Allan Holdsworth, guitarist

I had the opportunity to listen to some of Allan Holdsworth’s playing again recently. I’m not really sure whether anyone is playing anything like him these days. Originally from the UK, Allan has crafted a unique style (check the full on soloing on Devil Takes the Hindmost from Metal Fatigue).

Where you start with it all? For me it was the Tony Williams Lifetime Believe It album. The defining track? Red Alert. Allan sounded quite bluesey and chromatic all at the same time.  Apparently he was playing an SG, thru god knows what. As well as Allan’s solo capabilities he also worked hard to evolve textural chordal concepts and sounds. Very distinctive. Very cinematic. And another thing, Allan’s tracks sometimes took on a song structure, with vocals (eg, Metal Fatigue and Panic Station). Check out the Metal Fatigue project, an alliance that happened around the same time that Eddie Van Halen (a major fan) was attempting to get Allan a record deal before he made true on his threat to drop the guitar thing completely and start repairing amps or something. You can hear Allan’s influence on Eddie’s playing on the Fair Warning album, particularly the track Hear About It Later. Eddie did remark at one point that upon hearing Allan play he would often go, huh? Bill Brufrod said at one point that part of the key to Allan’s style was his obsession with Nicolas Slonimsky’s Thesaurus of scales. A disappointment for me was part 2 of the Tony Williams project, where Tony seemed to try and steer a raw fusion band into funk.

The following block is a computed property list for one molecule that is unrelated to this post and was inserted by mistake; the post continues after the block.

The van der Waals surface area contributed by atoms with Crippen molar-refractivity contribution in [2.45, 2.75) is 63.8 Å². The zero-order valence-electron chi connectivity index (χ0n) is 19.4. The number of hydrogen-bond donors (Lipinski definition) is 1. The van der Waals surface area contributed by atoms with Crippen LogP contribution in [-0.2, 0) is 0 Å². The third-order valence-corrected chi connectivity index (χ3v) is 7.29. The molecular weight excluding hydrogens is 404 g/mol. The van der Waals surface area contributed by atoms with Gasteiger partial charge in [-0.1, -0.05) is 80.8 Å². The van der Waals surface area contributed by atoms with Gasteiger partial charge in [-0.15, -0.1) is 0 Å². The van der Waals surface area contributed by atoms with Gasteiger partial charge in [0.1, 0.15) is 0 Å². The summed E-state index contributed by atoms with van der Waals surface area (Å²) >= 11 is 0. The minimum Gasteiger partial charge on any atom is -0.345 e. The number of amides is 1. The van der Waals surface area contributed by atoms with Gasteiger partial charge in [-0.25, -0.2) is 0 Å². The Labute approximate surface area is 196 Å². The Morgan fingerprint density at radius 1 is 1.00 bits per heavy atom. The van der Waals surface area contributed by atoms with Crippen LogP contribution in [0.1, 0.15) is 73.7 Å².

Allan is very self effacing in regard to his talents.

I would have been happy to retire after having played the solo in Red Alert.

Some samples below-

~ by gazlington on June 26, 2012.

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